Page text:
“House, you know, realistically, this is great, but you need to show a lot more improvement before you can even think about going home.”
“But, Mommy, you haven’t seen my latest report card,” House whined. He reached over to his bedside table and picked up three color-coded sheets of paper. “I practically made the Honor Roll this semester.”
“So that’s where the labs are,” exclaimed the charge nurse, glowering at him.
“I just finished chewing her out for misplacing them,” said Chase. “How’d you get your hands on them?”
“’G’day, mate,’” said House in a terrible Australian accent. “’How about rushing those lab results for Greg House up to me in room 324? Good on ya!’ It's the British accent. Fools ‘em every time.”
Chase just sighed and reached for the labs. Just then there was a shriek from somewhere down the corridor near the nursing station. Everyone ignored it.
“Like I said,” House continued, pointing to the blue sheet Chase was holding. “I got a C-minus in Renal Studies and”—he indicated the pink and green sheets—“a B-minus in Heart and Lungs. Not bad, eh? Considering I was flunking Renal and barely passing Heart and Lungs just last semester. I think that deserves a—“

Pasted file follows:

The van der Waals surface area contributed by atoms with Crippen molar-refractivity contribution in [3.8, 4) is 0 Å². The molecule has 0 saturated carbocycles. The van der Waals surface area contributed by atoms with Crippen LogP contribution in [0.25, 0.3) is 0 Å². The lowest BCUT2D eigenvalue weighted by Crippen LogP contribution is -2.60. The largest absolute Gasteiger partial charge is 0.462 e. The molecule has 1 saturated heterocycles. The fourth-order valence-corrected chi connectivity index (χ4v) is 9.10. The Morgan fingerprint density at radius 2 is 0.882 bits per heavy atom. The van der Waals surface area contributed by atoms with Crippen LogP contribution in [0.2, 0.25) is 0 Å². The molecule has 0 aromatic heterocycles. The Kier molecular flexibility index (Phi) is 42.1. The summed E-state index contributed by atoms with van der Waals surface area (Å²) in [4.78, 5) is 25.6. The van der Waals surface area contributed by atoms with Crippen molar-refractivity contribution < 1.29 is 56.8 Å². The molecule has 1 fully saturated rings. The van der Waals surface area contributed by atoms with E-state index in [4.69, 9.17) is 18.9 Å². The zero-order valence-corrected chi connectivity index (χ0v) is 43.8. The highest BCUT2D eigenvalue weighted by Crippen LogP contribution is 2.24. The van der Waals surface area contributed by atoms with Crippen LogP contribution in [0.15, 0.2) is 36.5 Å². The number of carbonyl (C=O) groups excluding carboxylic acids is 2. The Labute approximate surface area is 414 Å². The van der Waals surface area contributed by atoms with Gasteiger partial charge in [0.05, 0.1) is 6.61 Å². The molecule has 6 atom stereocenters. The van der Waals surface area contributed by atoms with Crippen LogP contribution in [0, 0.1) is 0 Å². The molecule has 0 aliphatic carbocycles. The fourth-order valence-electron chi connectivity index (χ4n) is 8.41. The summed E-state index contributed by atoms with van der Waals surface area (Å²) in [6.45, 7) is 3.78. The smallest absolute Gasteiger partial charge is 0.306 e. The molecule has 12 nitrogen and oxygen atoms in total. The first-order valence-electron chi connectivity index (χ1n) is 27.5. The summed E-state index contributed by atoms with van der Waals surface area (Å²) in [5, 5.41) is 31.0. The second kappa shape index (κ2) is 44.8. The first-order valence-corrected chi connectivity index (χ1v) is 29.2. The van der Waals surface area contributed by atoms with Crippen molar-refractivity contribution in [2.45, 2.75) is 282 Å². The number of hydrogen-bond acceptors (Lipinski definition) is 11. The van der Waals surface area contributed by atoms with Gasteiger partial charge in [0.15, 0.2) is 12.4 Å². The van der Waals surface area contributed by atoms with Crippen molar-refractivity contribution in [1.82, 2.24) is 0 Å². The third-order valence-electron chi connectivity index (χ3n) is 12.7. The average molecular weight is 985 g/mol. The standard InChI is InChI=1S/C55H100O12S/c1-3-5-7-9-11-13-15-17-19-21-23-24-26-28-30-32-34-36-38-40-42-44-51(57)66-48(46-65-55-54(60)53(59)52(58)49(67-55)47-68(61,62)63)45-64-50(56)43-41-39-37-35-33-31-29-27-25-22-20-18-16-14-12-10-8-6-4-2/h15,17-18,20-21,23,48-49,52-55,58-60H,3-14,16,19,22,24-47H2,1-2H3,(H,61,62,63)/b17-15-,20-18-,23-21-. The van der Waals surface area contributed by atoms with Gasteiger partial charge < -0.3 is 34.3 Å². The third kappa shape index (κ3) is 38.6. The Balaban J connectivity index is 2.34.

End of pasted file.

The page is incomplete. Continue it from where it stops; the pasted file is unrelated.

The door to the room burst open and a furious Wilson stormed in, flung open the door to the bathroom, and stood there, staring into the mirror. “House!” he sputtered. “How could you? What were you thinking?” While Chase and the charge nurse tried to stifle their smiles, House looked at him innocently.
“What are you talking about?” he asked.
[A/N: This picks up tomorrow. Sorry about cutting it off mid-scene.]